It may be a good idea to hire a home inspector to help you figure out how much damage the termites did to your home. Your exterminator may also be able to give you a sense of how large the colony was and how much of your home was impacted. Once you know the extent of the damage, you can start planning repairs.
If you caught your termite infestation relatively early, you might be able to do a little bit of spot repair on the damaged areas of your wood. It’s important to note that this should only be used in areas that have light termite damage and never in structural pieces. You cannot use wood hardener to rebuild a piece of lumber that has been seriously damaged.
Wood hardener does exactly what it says on the tin – it shores up the remaining wood in your damaged piece and keeps it from rotting away further over time. Wood hardener can also cut off the air supply to any termites that might have escaped extermination efforts. Remove any soft, crumbly areas of the damaged wood, soak the remainder of the area with the wood hardener, and apply several coats until you get a shiny appearance on the surface.
After you shore up your damaged wood with wood hardener, you may want to fill in the gaps with wood filler. This is a putty-like substance that replaces the wood that the termites ate. You can paint or stain the dried wood filler to match the surface of the wood around it.
Once again, you should never use wood filler to repair structural pieces of your home, such as studs, joists, or rafters. This can be a good option for fixing damaged windowsills, furniture, or other non-structural elements. Mix the wood filler, fill in the holes and gaps, allow it to dry, and sand it down before staining or painting it.
If the termites have damaged structural wood in your home, you have a couple of options. Depending on the structure of your home and where the damage occurred, you may be able to put up additional supports to make up for the lost wood. This can help to eliminate some of the risks involved with reframing.
If the termites damaged your floor or ceiling joists, you might be able to sister them by bolting a new piece of wood to one or both sides of them. You might be able to add extra studs to walls that have suffered damage from termites. It’s best to talk to a contractor or structural engineer about the best way to conduct these repairs and keep your home safe.
Replacing Damaged Wood
Unfortunately, in many cases, the only way to repair termite damage is to replace the wood they’ve damaged. In the case of windowsills, siding, and fences, these repairs may not be too complicated or expensive to deal with. However, replacing structural wood can get extremely expensive and may essentially mean rebuilding your house.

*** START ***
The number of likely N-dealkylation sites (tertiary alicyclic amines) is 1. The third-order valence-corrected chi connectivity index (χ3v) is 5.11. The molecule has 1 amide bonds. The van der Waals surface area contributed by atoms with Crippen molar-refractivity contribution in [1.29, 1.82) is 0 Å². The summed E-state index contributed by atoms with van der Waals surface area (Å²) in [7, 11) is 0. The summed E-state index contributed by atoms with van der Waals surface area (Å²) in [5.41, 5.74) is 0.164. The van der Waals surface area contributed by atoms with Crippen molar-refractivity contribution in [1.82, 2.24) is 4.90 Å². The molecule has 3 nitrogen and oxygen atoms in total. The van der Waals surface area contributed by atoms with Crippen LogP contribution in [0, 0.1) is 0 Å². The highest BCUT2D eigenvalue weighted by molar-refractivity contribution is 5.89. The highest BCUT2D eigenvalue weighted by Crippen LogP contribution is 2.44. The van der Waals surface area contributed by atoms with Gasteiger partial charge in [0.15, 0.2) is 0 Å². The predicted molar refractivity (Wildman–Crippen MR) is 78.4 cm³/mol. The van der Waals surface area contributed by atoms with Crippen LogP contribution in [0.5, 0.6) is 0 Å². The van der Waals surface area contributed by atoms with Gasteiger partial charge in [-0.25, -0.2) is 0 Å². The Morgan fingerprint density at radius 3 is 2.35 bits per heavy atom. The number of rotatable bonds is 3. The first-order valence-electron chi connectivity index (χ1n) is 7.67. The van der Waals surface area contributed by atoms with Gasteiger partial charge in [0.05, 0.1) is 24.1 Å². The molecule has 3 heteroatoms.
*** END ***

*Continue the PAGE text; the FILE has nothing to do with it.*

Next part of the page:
If you’ve had extensive damage to your home, you’ll need to call in a structural engineer to look at what’s left and determine how much has to be replaced. From there, you’ll need to talk to a contractor and figure out how much repairs will cost and how to proceed. You should never try to conduct these repairs on your own.
Preventing Termite Damage
Of course, hands-down, the best way to deal with termite damage is to prevent it from happening in the first place! One of the best investments you can make in your home is getting it treated for termites on a regular basis. This can save you thousands in damage repair and may even keep your home from being destroyed.
It’s also a good idea to keep an eye out for any signs of leaks or water damage around your home. Watch for discolorations on your ceilings, soft spots on your floor, leaks under sinks, and mold and mildew smells. Keep tree limbs and bushes trimmed away from your house, and never pile firewood directly next to your house.
When you’re making repairs to your home, termite-related or otherwise, you may want to opt for termite-resistant materials. This can help eliminate pathways into your home and keep termite populations from spreading again. The less food there is for termites, the safer your home will be.
Pressure-treated lumber is a good choice for any new studs, joists, fences, or other exterior or structural wood you add to your home. If you’re adding decorative elements, such as shutters or furniture, opt for woods that are naturally termite-resistant, such as cedar and cypress. And, of course, termites won’t be able to damage concrete, brick, stone, vinyl, aluminum, or other such non-wood materials.
When to Call the Pros
Termite infestations can be very expensive, and you might be tempted to try to handle the problem on your own to save some money. In general, you do not want to try to deal with a termite infestation by yourself. It’s important to call in the pros, especially when you’re in the extermination phase of the process.
Professional exterminators have all the training and tools they need to find and eradicate termite colonies. Even if you only miss a few pockets of termites, the entire colony can rebuild, and you’ll be right back at square one. Paying that money upfront can save you time, money, and damage down the road.
Learn How to Fix Termite Damage
Although termite damage can seem terrifying, if you catch it early enough, you may be able to repair it. The first and most important step in any repair is to get rid of the termite infestation. From there, you may be able to use wood hardener, wood filler, or additional support to repair the damage, or you may have to replace the piece altogether.
If you’d like to learn more about how to fix termite damage, check out the rest of our site at Pegasus Pest Control. We go above and beyond to keep your home free from damaging and disease-carrying pests. Contact us today and start getting the peace of mind you need in your home.